Search Images Maps Play YouTube News Gmail Drive More »
Sign in
Screen reader users: click this link for accessible mode. Accessible mode has the same essential features but works better with your reader.

Patents

  1. Advanced Patent Search
Publication numberUS6389655 B2
Publication typeGrant
Application numberUS 09/753,702
Publication dateMay 21, 2002
Filing dateJan 3, 2001
Priority dateJun 9, 1999
Fee statusLapsed
Also published asUS20010001340
Publication number09753702, 753702, US 6389655 B2, US 6389655B2, US-B2-6389655, US6389655 B2, US6389655B2
InventorsDenis E. Libecco
Original AssigneeDenis E. Libecco
Export CitationBiBTeX, EndNote, RefMan
External Links: USPTO, USPTO Assignment, Espacenet
Adjustable elastic tie-down cord
US 6389655 B2
Abstract
An adjustable elastic tie-down cord having an elongated stretchable elastic cord with a hook secured to one end. A line adjusting retainer bar is provided with two spaced through passages in which the cord is slidably received whereby an adjustable loop in the cord is formed on one side of the bar for selectively adjusting the overall length of the cord. The other cord end is provided with a stop knot so that it will not slip through its adjacent passage in the line adjusting retainer bar and a hook is slidably received on the cord in the loop section. The passage through which the cord is slidably received for adjustment is provided with protrusions at appropriate positions to engage the stretch cord thereby penetrate the elastic cord for assisting and locking it in position within the passage.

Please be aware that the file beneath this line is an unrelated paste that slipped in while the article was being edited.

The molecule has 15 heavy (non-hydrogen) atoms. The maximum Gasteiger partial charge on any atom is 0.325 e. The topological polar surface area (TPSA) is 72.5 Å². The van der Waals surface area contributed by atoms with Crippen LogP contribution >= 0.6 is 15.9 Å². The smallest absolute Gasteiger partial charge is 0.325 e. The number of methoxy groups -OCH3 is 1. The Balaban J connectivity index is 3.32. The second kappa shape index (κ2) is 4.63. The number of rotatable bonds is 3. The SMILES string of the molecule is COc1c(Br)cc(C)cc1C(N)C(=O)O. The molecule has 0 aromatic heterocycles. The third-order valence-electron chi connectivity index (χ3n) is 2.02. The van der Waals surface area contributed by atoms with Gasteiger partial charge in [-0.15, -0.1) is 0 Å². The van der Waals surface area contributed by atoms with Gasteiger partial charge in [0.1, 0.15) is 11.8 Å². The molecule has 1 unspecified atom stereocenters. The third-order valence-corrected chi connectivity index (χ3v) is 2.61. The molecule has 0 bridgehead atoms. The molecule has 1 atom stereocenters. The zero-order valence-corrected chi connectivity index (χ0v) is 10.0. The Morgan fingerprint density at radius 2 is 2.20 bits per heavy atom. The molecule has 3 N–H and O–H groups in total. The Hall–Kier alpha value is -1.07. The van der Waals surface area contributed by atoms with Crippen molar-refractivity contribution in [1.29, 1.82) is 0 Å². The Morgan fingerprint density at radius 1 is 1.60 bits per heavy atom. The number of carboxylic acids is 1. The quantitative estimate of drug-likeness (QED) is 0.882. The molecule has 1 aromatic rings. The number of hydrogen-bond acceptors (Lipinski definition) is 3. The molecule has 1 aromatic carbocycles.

Images(4)
Previous page
Next page
Claims(7)
I claim:
1. In an adjustable elastic tie-down cord comprising:
an elongated stretchable elastic cord having two end portions with a hook secured to one of said end portions;
a line adjusting retainer bar having two spaced passages therethrough which slidably receive said cord whereby an adjustable loop in said cord is formed on one side of said bar for selectively adjusting the length of said cord;
the other of said cord end portions having a stop thereon for preventing said other cord end portion from passing through one of said passages; and
a hook slidably received on said cord in said loop;